(Of course, as I wrote that the seat belts sign came on. But it didn't last long.)
The Bay Area was covered by some status clouds at roughly 4,000 feet (guess) when we took off. As we flew over the central valley, the clouds vanished. The didn't reappear until we passed Lake Tahoe, on the California/Nevada border. And we flew right over the lake. Quite a beautiful site with the all the snow capped mountains around. Someday I'll have to do some soaring around the Lake Tahoe area.
The whole "more room in coach" on American Airlines proves to be especially helpful when you want to use a laptop without fussing when the person in front of you reclines his seat. And, hey, their breakfast wasn't bad either. French toast and melon. I guess that's my second breakfast of the day. The oatmeal and banana at 4:45am was my first. Yeah, I got up early because I didn't feel like packing last night. I'll just be sure to find something good for dinner after I settle in at the hotel and try to find some of the PHP freaks.
Oh well, time to catch up on a bit of my blog reading. Unfortunately, I can really only catch up on those feeds that provide full content via RSS. My aggregator (SharpReader currently) can download the RSS but doesn't know to fetch the full entry pages too. No big deal. I'll just bust out the iPod and start working on tomorrow's presentation.
I'm posting this from SJC Terminal A (American Airlines). I love having access. It turns out that T-Mobile isn't usable here for some reason. Guess who will be asking for a refund. But the local Waypoint service works great. Not bad for $6.95/day. Of course, I'll only get 1 hour of use, but I wanted to give it a try. Maybe I'll get to the airport even earlier next time, knowing that this is here.
I'm really impressed by the low latency to my DSL line at home and the other machines I've tried. It looks like a good connection via Level3.
C:\>ping dsl.zawodny.com Pinging dsl.zawodny.com [220.127.116.11] with 32 bytes of data: Reply from 18.104.22.168: bytes=32 time=30ms TTL=240 Reply from 22.214.171.124: bytes=32 time=20ms TTL=240 Reply from 126.96.36.199: bytes=32 time=30ms TTL=240 Reply from 188.8.131.52: bytes=32 time=20ms TTL=240 Ping statistics for 184.108.40.206: Packets: Sent = 4, Received = 4, Lost = 0 (0% loss), Approximate round trip times in milli-seconds: Minimum = 20ms, Maximum = 30ms, Average = 25ms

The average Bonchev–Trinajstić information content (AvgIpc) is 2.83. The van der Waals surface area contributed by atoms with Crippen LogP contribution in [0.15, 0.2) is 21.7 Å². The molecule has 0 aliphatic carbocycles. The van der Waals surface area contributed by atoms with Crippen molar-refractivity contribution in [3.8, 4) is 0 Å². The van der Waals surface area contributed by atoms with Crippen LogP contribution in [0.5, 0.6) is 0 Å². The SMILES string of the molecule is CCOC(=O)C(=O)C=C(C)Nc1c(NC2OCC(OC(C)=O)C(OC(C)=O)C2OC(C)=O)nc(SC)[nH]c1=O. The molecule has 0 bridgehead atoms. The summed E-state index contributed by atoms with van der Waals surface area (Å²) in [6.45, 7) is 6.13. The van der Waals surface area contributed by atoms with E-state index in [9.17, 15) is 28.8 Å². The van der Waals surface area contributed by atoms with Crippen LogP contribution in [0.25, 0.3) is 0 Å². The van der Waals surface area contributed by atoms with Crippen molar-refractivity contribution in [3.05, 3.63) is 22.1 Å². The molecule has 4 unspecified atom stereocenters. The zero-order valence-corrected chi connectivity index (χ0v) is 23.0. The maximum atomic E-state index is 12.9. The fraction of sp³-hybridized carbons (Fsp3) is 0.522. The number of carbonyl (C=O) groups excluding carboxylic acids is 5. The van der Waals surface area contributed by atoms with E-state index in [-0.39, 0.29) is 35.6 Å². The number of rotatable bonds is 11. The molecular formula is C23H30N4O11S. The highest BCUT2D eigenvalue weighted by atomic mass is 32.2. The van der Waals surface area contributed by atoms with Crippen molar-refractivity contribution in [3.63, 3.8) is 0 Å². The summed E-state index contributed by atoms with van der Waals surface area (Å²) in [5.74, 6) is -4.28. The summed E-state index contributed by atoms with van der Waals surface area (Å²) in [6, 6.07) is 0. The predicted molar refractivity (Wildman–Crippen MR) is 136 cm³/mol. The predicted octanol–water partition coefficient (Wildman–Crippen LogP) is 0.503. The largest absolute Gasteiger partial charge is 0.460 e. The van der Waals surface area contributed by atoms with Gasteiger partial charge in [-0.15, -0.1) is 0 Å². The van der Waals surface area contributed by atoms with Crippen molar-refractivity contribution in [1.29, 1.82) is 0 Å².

Not bad at all! :-)
It's hardly a news flash, but I do some odd things. I can never leave on a trip without cleaning my living room and doing my laundry. It took me a few years to figure out why, because it's not apparent until the return home.
I love the feeling of walking into [what appears to be] a clean apartment, one where there's no dirty laundry around. Of course, all I need to do is walk into the bathroom to reset my expectations, but still. I like it.
So why did this come up just now?
I'm off to PHPCon East 2003 in the AM. It's a direct flight from SJC to JFK on AA flight 202. I'll try out the T-Mobile Hot Spot in the American terminal at SJC and try to blog something in my sleep-deprived state. (It's an early flight and I'm not what you'd call a "morning person." Not by a long shot.).
There's supposed to be WiFi at the conference, so I'll see if I can't keep up with stuff a little better than I did at the MySQL Conference. Oh, my talk is on Thursday morning. Yeah, morning on the east coast. That's like really early morning on the west coast. This will be amusing.
On Friday I'm gonna visit Y! HotJobs to talk about MySQL, PHP, and stuff. Then I head to Derek's place of employment so we can head to his place for the night. On Saturday, Kasia is slated to join us. We're gonna do something. Not sure quite what. On Sunday evening I head home.